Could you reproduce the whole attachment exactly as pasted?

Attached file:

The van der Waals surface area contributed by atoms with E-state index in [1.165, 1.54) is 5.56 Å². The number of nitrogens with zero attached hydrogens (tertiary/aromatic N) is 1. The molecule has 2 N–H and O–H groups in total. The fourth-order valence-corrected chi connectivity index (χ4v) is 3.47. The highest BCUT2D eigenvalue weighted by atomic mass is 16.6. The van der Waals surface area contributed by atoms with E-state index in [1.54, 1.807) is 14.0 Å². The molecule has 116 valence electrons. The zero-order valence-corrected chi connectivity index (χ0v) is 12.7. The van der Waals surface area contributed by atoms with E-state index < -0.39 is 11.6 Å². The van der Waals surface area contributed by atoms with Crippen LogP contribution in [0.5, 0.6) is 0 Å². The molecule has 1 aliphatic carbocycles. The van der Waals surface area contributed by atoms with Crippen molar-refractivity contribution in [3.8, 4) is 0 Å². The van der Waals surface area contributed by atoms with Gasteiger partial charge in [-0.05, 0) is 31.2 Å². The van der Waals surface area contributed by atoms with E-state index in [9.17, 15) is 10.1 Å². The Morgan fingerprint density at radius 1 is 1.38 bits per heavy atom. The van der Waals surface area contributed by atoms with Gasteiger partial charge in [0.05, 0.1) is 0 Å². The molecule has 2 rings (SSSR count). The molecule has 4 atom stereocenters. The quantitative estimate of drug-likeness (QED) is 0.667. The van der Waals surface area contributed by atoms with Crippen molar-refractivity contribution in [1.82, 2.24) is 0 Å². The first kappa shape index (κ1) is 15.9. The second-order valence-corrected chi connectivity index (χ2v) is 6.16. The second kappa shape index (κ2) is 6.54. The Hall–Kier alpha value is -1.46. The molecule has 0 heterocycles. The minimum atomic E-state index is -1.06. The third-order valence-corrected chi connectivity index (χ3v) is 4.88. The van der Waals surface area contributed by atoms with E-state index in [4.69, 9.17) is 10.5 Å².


The van der Waals surface area contributed by atoms with E-state index in [1.165, 1.54) is 5.56 Å². The number of nitrogens with zero attached hydrogens (tertiary/aromatic N) is 1. The molecule has 2 N–H and O–H groups in total. The fourth-order valence-corrected chi connectivity index (χ4v) is 3.47. The highest BCUT2D eigenvalue weighted by atomic mass is 16.6. The van der Waals surface area contributed by atoms with E-state index in [1.54, 1.807) is 14.0 Å². The molecule has 116 valence electrons. The zero-order valence-corrected chi connectivity index (χ0v) is 12.7. The van der Waals surface area contributed by atoms with E-state index < -0.39 is 11.6 Å². The van der Waals surface area contributed by atoms with Crippen LogP contribution in [0.5, 0.6) is 0 Å². The molecule has 1 aliphatic carbocycles. The van der Waals surface area contributed by atoms with Crippen molar-refractivity contribution in [3.8, 4) is 0 Å². The van der Waals surface area contributed by atoms with Gasteiger partial charge in [-0.05, 0) is 31.2 Å². The van der Waals surface area contributed by atoms with E-state index in [9.17, 15) is 10.1 Å². The Morgan fingerprint density at radius 1 is 1.38 bits per heavy atom. The van der Waals surface area contributed by atoms with Gasteiger partial charge in [0.05, 0.1) is 0 Å². The molecule has 2 rings (SSSR count). The molecule has 4 atom stereocenters. The quantitative estimate of drug-likeness (QED) is 0.667. The van der Waals surface area contributed by atoms with Crippen molar-refractivity contribution in [1.82, 2.24) is 0 Å². The first kappa shape index (κ1) is 15.9. The second-order valence-corrected chi connectivity index (χ2v) is 6.16. The second kappa shape index (κ2) is 6.54. The Hall–Kier alpha value is -1.46. The molecule has 0 heterocycles. The minimum atomic E-state index is -1.06. The third-order valence-corrected chi connectivity index (χ3v) is 4.88. The van der Waals surface area contributed by atoms with E-state index in [4.69, 9.17) is 10.5 Å².